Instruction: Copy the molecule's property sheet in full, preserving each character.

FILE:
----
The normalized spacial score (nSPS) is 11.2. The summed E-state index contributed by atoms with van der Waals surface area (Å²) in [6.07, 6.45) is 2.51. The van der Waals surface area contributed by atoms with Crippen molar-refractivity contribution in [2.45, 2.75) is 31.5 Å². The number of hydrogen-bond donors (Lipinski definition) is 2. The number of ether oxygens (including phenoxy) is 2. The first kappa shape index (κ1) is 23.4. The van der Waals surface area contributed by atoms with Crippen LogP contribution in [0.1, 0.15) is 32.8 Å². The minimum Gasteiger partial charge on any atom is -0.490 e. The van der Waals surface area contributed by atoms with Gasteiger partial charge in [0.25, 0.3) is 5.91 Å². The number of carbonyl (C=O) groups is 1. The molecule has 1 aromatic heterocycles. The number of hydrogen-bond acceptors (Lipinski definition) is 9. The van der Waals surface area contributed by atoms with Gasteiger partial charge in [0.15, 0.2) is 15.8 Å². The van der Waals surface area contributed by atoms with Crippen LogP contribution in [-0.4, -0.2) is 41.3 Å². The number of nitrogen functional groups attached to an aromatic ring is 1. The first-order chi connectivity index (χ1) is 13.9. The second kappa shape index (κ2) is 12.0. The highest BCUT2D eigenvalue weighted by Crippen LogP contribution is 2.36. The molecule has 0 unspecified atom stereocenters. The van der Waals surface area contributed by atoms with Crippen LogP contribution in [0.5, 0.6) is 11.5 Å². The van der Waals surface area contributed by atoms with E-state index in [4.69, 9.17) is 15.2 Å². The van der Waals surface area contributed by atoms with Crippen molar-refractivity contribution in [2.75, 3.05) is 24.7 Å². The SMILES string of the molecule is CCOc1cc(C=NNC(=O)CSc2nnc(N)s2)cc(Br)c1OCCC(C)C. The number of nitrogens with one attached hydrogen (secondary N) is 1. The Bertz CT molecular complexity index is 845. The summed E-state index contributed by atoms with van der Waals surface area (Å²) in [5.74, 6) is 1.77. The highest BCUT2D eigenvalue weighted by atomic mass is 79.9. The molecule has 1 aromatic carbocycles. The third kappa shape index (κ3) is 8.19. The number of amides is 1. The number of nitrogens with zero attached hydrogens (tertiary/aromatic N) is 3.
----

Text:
The normalized spacial score (nSPS) is 11.2. The summed E-state index contributed by atoms with van der Waals surface area (Å²) in [6.07, 6.45) is 2.51. The van der Waals surface area contributed by atoms with Crippen molar-refractivity contribution in [2.45, 2.75) is 31.5 Å². The number of hydrogen-bond donors (Lipinski definition) is 2. The number of ether oxygens (including phenoxy) is 2. The first kappa shape index (κ1) is 23.4. The van der Waals surface area contributed by atoms with Crippen LogP contribution in [0.1, 0.15) is 32.8 Å². The minimum Gasteiger partial charge on any atom is -0.490 e. The van der Waals surface area contributed by atoms with Gasteiger partial charge in [0.25, 0.3) is 5.91 Å². The number of carbonyl (C=O) groups is 1. The molecule has 1 aromatic heterocycles. The number of hydrogen-bond acceptors (Lipinski definition) is 9. The van der Waals surface area contributed by atoms with Gasteiger partial charge in [0.15, 0.2) is 15.8 Å². The van der Waals surface area contributed by atoms with Crippen LogP contribution in [-0.4, -0.2) is 41.3 Å². The number of nitrogen functional groups attached to an aromatic ring is 1. The first-order chi connectivity index (χ1) is 13.9. The second kappa shape index (κ2) is 12.0. The highest BCUT2D eigenvalue weighted by Crippen LogP contribution is 2.36. The molecule has 0 unspecified atom stereocenters. The van der Waals surface area contributed by atoms with Crippen LogP contribution in [0.5, 0.6) is 11.5 Å². The van der Waals surface area contributed by atoms with E-state index in [4.69, 9.17) is 15.2 Å². The van der Waals surface area contributed by atoms with Crippen molar-refractivity contribution in [2.75, 3.05) is 24.7 Å². The SMILES string of the molecule is CCOc1cc(C=NNC(=O)CSc2nnc(N)s2)cc(Br)c1OCCC(C)C. The number of nitrogens with one attached hydrogen (secondary N) is 1. The Bertz CT molecular complexity index is 845. The summed E-state index contributed by atoms with van der Waals surface area (Å²) in [5.74, 6) is 1.77. The highest BCUT2D eigenvalue weighted by atomic mass is 79.9. The molecule has 1 aromatic carbocycles. The third kappa shape index (κ3) is 8.19. The number of amides is 1. The number of nitrogens with zero attached hydrogens (tertiary/aromatic N) is 3.